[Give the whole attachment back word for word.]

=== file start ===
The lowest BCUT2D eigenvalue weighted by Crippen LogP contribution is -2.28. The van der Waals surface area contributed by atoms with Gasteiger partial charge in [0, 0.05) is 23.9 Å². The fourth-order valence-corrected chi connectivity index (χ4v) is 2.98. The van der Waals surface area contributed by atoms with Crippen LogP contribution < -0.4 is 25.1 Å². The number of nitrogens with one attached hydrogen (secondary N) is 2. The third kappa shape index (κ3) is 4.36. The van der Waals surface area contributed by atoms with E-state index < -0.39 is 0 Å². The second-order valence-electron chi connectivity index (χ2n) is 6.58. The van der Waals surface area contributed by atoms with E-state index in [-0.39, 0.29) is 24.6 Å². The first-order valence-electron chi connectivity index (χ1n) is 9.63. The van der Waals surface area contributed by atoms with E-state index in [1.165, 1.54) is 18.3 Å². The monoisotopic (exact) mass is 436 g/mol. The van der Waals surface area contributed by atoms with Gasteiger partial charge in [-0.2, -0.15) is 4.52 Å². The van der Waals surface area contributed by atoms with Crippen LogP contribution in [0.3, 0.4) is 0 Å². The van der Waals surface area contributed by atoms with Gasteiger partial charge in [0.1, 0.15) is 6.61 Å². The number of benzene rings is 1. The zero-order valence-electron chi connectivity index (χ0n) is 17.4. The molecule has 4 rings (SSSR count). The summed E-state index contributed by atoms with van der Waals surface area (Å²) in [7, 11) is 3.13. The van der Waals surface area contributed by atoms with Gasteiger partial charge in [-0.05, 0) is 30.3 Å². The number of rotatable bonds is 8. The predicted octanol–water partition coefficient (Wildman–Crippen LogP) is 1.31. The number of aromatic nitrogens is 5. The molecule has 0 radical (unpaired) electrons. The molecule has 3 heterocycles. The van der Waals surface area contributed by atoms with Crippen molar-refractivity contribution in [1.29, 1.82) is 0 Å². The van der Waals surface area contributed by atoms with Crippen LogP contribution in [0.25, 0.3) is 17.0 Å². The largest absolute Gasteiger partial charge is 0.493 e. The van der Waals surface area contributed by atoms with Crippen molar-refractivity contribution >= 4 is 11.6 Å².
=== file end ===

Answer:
The lowest BCUT2D eigenvalue weighted by Crippen LogP contribution is -2.28. The van der Waals surface area contributed by atoms with Gasteiger partial charge in [0, 0.05) is 23.9 Å². The fourth-order valence-corrected chi connectivity index (χ4v) is 2.98. The van der Waals surface area contributed by atoms with Crippen LogP contribution < -0.4 is 25.1 Å². The number of nitrogens with one attached hydrogen (secondary N) is 2. The third kappa shape index (κ3) is 4.36. The van der Waals surface area contributed by atoms with E-state index < -0.39 is 0 Å². The second-order valence-electron chi connectivity index (χ2n) is 6.58. The van der Waals surface area contributed by atoms with E-state index in [-0.39, 0.29) is 24.6 Å². The first-order valence-electron chi connectivity index (χ1n) is 9.63. The van der Waals surface area contributed by atoms with E-state index in [1.165, 1.54) is 18.3 Å². The monoisotopic (exact) mass is 436 g/mol. The van der Waals surface area contributed by atoms with Gasteiger partial charge in [-0.2, -0.15) is 4.52 Å². The van der Waals surface area contributed by atoms with Crippen LogP contribution in [0.3, 0.4) is 0 Å². The van der Waals surface area contributed by atoms with Gasteiger partial charge in [0.1, 0.15) is 6.61 Å². The number of benzene rings is 1. The zero-order valence-electron chi connectivity index (χ0n) is 17.4. The molecule has 4 rings (SSSR count). The summed E-state index contributed by atoms with van der Waals surface area (Å²) in [7, 11) is 3.13. The van der Waals surface area contributed by atoms with Gasteiger partial charge in [-0.05, 0) is 30.3 Å². The number of rotatable bonds is 8. The predicted octanol–water partition coefficient (Wildman–Crippen LogP) is 1.31. The number of aromatic nitrogens is 5. The molecule has 0 radical (unpaired) electrons. The molecule has 3 heterocycles. The van der Waals surface area contributed by atoms with Crippen molar-refractivity contribution in [1.29, 1.82) is 0 Å². The van der Waals surface area contributed by atoms with Crippen LogP contribution in [0.25, 0.3) is 17.0 Å². The largest absolute Gasteiger partial charge is 0.493 e. The van der Waals surface area contributed by atoms with Crippen molar-refractivity contribution >= 4 is 11.6 Å².